" What amounteth al this wit? "

Study of Role of Reason in the Age of Decay.


Fred Colier

Chaucer 344

Dr. Furr


"What amounteth al this wit? "

The Reeve's Tale (RvT) introduces the difficult concept of the validity of the use reason in a decaying world. If allegorical writing advocates the formula by which an author embeds a truth, a moral, the RvT contradicts the rule. Chaucer offers no optimistic outlet at the end of the story, no clean-cut sentence. Although Symkyn the Miller ends up being punished for his malevolent conduct in the way he has deceived others, his castigation echoes a moral failure. Perhaps more than in any other tale, Chaucer’s pessimist philosophy surfaces: rampant skepticism weaves the ideological theme of the entire story. This bleakness manifests itself under the prominent presence of decay, be it physical or spiritual. Unlike Mogan, who ascertains that Mutability - the concept of decay - shows its ugly head only in the Reeve's Prologue (RvP), (Mogan, 174), this paper will demonstrate instead that mutability encompasses both Prologue and Tale because the nature of evil permeates every symbolic element of the tale and collides with the rational spiritual forces that the sentence supposes to promote. Life becomes a degenerating process towards death, and the bitterness [1] the Reeve exudes resumes the struggle of these two conflicting worlds without leaving a place for clarity. If the world is indeed transitory and inevitably bound to decay, in what purpose does the usefulness of wisdom partake, since reason, like the body, will also decay? Accordingly why not indulge into some sinful deeds?

When Adam Became an Ape.

No artful interpretation can foil the evidence of decay in the Prologue. The Reeve is depicted as human being whose physical aspect abandons him and whose declining intellectual faculty reflects the sourness of a man who is witnessing his own decrepitude. Although these two important notions oppose each other, the cumbersome, ungrateful body versus the salacious mind, they also intimately fluctuate against each other. As long as good health prevails, in general the mind submits to the body’s yearning. When poor health strikes, the mind experiences a sudden heightened clarity and understanding of the treasure of life. People tend to feel morose about their physical losses and remorseful about the lost pleasures that life no longer grants. The aging being mutates from the condition of an active mimic to a passive observer. Passivity, whether imposed or not, was highly praised during Chaucer’s day because it displayed the mind in control of its emotions, it was considered virtuous to show a rational behavior. Actif behavior, on the other hand, such as indulging in adultery, pertained to the irrational and was strongly reprimanded. Wisdom, spiritual reflexion, was therefore an expected aspect of old age. The Reeve, paradoxically, demonstrates a measured comprehension about his declining faculties: his senility of which he is aware:

Gras tyme is doon; my fodder is now forage;

This white top writeth myne olde yeris;

Myn herte is also mowled as myne heris,

(RvP, 3868-70)

and shows little inclination to give up his decreasing sexual competence.

For in oure wyl ther stiketh evere a nayl,

To have a hoor heed and a grene tayl,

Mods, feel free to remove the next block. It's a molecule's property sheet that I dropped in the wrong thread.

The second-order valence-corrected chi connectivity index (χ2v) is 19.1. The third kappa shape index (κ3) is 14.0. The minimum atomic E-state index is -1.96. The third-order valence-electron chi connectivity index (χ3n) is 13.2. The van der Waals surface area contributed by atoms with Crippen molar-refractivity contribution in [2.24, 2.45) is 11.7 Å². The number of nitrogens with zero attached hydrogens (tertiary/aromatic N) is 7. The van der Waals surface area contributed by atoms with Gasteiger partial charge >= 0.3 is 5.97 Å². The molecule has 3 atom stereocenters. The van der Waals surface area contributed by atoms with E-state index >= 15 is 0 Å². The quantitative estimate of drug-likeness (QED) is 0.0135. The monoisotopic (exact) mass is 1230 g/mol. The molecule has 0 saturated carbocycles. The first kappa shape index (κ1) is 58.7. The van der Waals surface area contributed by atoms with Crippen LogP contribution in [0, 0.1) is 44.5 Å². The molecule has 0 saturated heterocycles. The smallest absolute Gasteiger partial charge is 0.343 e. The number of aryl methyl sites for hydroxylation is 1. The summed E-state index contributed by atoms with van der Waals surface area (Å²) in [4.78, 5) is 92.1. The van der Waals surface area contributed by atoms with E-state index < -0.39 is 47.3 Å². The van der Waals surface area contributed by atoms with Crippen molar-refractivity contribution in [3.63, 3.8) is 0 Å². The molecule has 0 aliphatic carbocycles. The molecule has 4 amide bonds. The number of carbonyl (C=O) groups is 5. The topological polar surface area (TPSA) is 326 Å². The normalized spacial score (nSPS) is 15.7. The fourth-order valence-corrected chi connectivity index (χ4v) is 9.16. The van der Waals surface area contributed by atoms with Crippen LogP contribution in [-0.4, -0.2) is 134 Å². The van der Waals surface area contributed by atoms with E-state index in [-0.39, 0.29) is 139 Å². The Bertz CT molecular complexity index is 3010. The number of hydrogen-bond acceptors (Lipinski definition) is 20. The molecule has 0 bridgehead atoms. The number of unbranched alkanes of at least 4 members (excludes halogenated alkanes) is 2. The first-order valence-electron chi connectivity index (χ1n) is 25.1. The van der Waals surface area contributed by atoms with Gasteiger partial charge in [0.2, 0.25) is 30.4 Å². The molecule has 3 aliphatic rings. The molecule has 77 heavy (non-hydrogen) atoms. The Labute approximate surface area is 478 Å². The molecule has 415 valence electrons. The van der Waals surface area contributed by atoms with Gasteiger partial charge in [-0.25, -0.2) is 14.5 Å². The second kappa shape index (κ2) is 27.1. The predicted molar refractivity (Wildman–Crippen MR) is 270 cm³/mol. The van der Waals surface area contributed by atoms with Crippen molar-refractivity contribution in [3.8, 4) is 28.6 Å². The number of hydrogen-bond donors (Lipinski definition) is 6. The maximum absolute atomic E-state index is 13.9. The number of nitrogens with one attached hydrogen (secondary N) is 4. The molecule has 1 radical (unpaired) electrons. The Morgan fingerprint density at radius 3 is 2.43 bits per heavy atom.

As hath a leek; for thogh oure myght be goon,

Oure wyl desireth folie evere in oon.

(RvP, 3877-80)

" The Reeve perceived himself as an old man, impotent but vexed by desire " (Everest, 110). Furthermore, he warns that despite his advanced age, four burning coals still rage within him: " Avauntyng, liyng, anger, coveitise" (RvP, 3884), four vices [2] that he cannot control and which challenge the expected wisdom old age should display. Since the old Reeve shows no sign of capitulation to the reality of his shriveling body [3], Reason, following this statement of folly (Smith, 102), loses sight and becomes blind.

Perhaps the Reeve has a legitimate incentive to exhibit such obstinacy. It can be argued that Osewold, in his Prologue, laments his loss of health because it will open the door to potential vulnerability from others. The Reeve has dedicated his life to thievery. The essential asset a thief needs in order to survive resides in his health. Further testimony of the Reeve's reluctance to renounce his physical terrestrial life unfurls when both portraitures of the Reeve in the GP and RvP are juxtaposed. Both portraits contradict each other. Nowhere in the GP has the impression of dealing with an aging man occurred to the reader; on the contrary, the feeling of dealing with an alert, clear-minded, and dominant person prevails: he is clean shaven, although "lene" and he (the Reeve) even rides a "High Scot"[4]. Although the allusion regarding the old Reeve’s dishonesty has vanished in the RvP, which focuses on his physical degeneration, the Reeve's shady description in the GP leaves no doubt about his malevolence: " That he ne knew his sleighte and his covyne " (GP, 604). The Reeve in the GP exhibits sound health; he is a master at his craft. Unsurprisingly, in order to restore the physical discrepancy, the aging Reeve turns the Miller, in the RvT, into a potent beast. The description the old Reeve gives of Symkyn transposes his own frustrated desires. Whatever the old Reeve relinquishes the Miller gains. By restoring some physical might through the projection of the idealized Miller, the Reeve reestablished his own physico-mental equilibrium. Thus the Miller becomes the contumacious Reeve’s partner in crime. Conveniently, in the improved transposition of the Miller’s portrayal, the mutable evidence of degeneration has disappeared. The Miller embodies the resurrection of the Reeve’s four consuming coals. The reversal of this health condition betrays the old Reeve's obsessions to retain some physical permanence. Osewold displays unreasonable fixations with the foolishness of youth; he treasures earthly intimacy with the easy pleasure of life: a life, of course, away from Christian definition of caritas [5].